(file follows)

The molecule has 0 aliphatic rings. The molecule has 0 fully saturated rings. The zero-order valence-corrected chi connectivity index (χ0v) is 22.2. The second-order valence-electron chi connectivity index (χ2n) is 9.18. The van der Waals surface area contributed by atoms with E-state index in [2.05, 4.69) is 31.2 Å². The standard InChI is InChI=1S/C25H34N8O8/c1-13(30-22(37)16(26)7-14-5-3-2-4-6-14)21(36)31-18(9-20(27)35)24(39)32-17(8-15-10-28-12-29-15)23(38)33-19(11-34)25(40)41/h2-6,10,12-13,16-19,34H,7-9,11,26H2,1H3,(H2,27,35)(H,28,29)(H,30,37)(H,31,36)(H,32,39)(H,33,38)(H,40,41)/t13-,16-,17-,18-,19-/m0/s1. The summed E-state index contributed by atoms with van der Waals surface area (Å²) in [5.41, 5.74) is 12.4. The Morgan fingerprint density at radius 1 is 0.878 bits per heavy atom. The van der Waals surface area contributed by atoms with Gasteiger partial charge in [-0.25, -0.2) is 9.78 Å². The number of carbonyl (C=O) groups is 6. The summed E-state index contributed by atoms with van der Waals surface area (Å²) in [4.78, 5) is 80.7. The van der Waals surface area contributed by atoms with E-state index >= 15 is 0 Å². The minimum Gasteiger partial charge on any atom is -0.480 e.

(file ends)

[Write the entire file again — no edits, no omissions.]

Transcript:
The molecule has 0 aliphatic rings. The molecule has 0 fully saturated rings. The zero-order valence-corrected chi connectivity index (χ0v) is 22.2. The second-order valence-electron chi connectivity index (χ2n) is 9.18. The van der Waals surface area contributed by atoms with E-state index in [2.05, 4.69) is 31.2 Å². The standard InChI is InChI=1S/C25H34N8O8/c1-13(30-22(37)16(26)7-14-5-3-2-4-6-14)21(36)31-18(9-20(27)35)24(39)32-17(8-15-10-28-12-29-15)23(38)33-19(11-34)25(40)41/h2-6,10,12-13,16-19,34H,7-9,11,26H2,1H3,(H2,27,35)(H,28,29)(H,30,37)(H,31,36)(H,32,39)(H,33,38)(H,40,41)/t13-,16-,17-,18-,19-/m0/s1. The summed E-state index contributed by atoms with van der Waals surface area (Å²) in [5.41, 5.74) is 12.4. The Morgan fingerprint density at radius 1 is 0.878 bits per heavy atom. The van der Waals surface area contributed by atoms with Gasteiger partial charge in [-0.25, -0.2) is 9.78 Å². The number of carbonyl (C=O) groups is 6. The summed E-state index contributed by atoms with van der Waals surface area (Å²) in [4.78, 5) is 80.7. The van der Waals surface area contributed by atoms with E-state index >= 15 is 0 Å². The minimum Gasteiger partial charge on any atom is -0.480 e.